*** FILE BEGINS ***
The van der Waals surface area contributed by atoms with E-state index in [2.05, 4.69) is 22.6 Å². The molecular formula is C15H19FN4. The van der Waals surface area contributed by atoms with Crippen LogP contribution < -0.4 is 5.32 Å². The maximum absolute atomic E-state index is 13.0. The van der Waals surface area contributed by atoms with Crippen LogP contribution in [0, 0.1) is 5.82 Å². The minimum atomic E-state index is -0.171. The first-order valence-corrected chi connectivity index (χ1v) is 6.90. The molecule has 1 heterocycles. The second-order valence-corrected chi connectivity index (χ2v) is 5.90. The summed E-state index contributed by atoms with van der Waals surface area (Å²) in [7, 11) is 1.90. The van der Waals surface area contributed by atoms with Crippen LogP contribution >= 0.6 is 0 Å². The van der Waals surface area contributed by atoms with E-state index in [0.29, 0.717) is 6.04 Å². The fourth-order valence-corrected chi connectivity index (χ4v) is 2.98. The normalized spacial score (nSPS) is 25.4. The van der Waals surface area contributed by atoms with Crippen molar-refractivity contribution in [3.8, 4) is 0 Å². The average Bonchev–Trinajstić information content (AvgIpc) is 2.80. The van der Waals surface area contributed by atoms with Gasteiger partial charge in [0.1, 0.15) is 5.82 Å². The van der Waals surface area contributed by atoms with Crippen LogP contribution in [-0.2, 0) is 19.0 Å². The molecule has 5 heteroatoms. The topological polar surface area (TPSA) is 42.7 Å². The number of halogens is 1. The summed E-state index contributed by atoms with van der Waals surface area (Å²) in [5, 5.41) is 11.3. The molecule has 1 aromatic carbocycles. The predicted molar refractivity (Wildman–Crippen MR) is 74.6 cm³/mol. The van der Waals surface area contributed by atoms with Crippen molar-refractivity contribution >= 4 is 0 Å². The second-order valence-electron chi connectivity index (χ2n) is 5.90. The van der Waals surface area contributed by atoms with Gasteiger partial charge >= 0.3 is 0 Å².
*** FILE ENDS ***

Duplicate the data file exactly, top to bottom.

The van der Waals surface area contributed by atoms with E-state index in [2.05, 4.69) is 22.6 Å². The molecular formula is C15H19FN4. The van der Waals surface area contributed by atoms with Crippen LogP contribution < -0.4 is 5.32 Å². The maximum absolute atomic E-state index is 13.0. The van der Waals surface area contributed by atoms with Crippen LogP contribution in [0, 0.1) is 5.82 Å². The minimum atomic E-state index is -0.171. The first-order valence-corrected chi connectivity index (χ1v) is 6.90. The molecule has 1 heterocycles. The second-order valence-corrected chi connectivity index (χ2v) is 5.90. The summed E-state index contributed by atoms with van der Waals surface area (Å²) in [7, 11) is 1.90. The van der Waals surface area contributed by atoms with Crippen LogP contribution >= 0.6 is 0 Å². The van der Waals surface area contributed by atoms with E-state index in [0.29, 0.717) is 6.04 Å². The fourth-order valence-corrected chi connectivity index (χ4v) is 2.98. The normalized spacial score (nSPS) is 25.4. The van der Waals surface area contributed by atoms with Crippen molar-refractivity contribution in [3.8, 4) is 0 Å². The average Bonchev–Trinajstić information content (AvgIpc) is 2.80. The van der Waals surface area contributed by atoms with Gasteiger partial charge in [0.1, 0.15) is 5.82 Å². The van der Waals surface area contributed by atoms with Crippen LogP contribution in [-0.2, 0) is 19.0 Å². The molecule has 5 heteroatoms. The topological polar surface area (TPSA) is 42.7 Å². The number of halogens is 1. The summed E-state index contributed by atoms with van der Waals surface area (Å²) in [5, 5.41) is 11.3. The molecule has 1 aromatic carbocycles. The predicted molar refractivity (Wildman–Crippen MR) is 74.6 cm³/mol. The van der Waals surface area contributed by atoms with Crippen molar-refractivity contribution >= 4 is 0 Å². The second-order valence-electron chi connectivity index (χ2n) is 5.90. The van der Waals surface area contributed by atoms with Gasteiger partial charge >= 0.3 is 0 Å².